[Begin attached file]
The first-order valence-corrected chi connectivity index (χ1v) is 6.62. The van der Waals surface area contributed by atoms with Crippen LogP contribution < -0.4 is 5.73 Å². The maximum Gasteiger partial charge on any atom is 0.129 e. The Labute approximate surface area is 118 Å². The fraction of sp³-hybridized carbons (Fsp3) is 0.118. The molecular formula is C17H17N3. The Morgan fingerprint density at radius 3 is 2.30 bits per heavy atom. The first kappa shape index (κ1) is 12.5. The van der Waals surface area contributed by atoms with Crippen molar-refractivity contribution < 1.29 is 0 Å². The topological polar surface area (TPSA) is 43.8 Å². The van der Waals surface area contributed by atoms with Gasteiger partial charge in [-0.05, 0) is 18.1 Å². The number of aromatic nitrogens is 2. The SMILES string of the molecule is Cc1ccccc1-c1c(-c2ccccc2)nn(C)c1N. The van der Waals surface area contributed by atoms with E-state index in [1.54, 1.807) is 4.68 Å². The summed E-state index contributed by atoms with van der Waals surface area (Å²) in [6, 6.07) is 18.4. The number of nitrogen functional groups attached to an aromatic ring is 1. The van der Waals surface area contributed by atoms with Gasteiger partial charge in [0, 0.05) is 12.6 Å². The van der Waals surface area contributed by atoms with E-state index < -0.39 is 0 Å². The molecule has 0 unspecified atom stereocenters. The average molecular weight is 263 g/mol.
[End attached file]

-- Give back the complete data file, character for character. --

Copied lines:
The first-order valence-corrected chi connectivity index (χ1v) is 6.62. The van der Waals surface area contributed by atoms with Crippen LogP contribution < -0.4 is 5.73 Å². The maximum Gasteiger partial charge on any atom is 0.129 e. The Labute approximate surface area is 118 Å². The fraction of sp³-hybridized carbons (Fsp3) is 0.118. The molecular formula is C17H17N3. The Morgan fingerprint density at radius 3 is 2.30 bits per heavy atom. The first kappa shape index (κ1) is 12.5. The van der Waals surface area contributed by atoms with Crippen molar-refractivity contribution < 1.29 is 0 Å². The topological polar surface area (TPSA) is 43.8 Å². The van der Waals surface area contributed by atoms with Gasteiger partial charge in [-0.05, 0) is 18.1 Å². The number of aromatic nitrogens is 2. The SMILES string of the molecule is Cc1ccccc1-c1c(-c2ccccc2)nn(C)c1N. The van der Waals surface area contributed by atoms with E-state index in [1.54, 1.807) is 4.68 Å². The summed E-state index contributed by atoms with van der Waals surface area (Å²) in [6, 6.07) is 18.4. The number of nitrogen functional groups attached to an aromatic ring is 1. The van der Waals surface area contributed by atoms with Gasteiger partial charge in [0, 0.05) is 12.6 Å². The van der Waals surface area contributed by atoms with E-state index < -0.39 is 0 Å². The molecule has 0 unspecified atom stereocenters. The average molecular weight is 263 g/mol.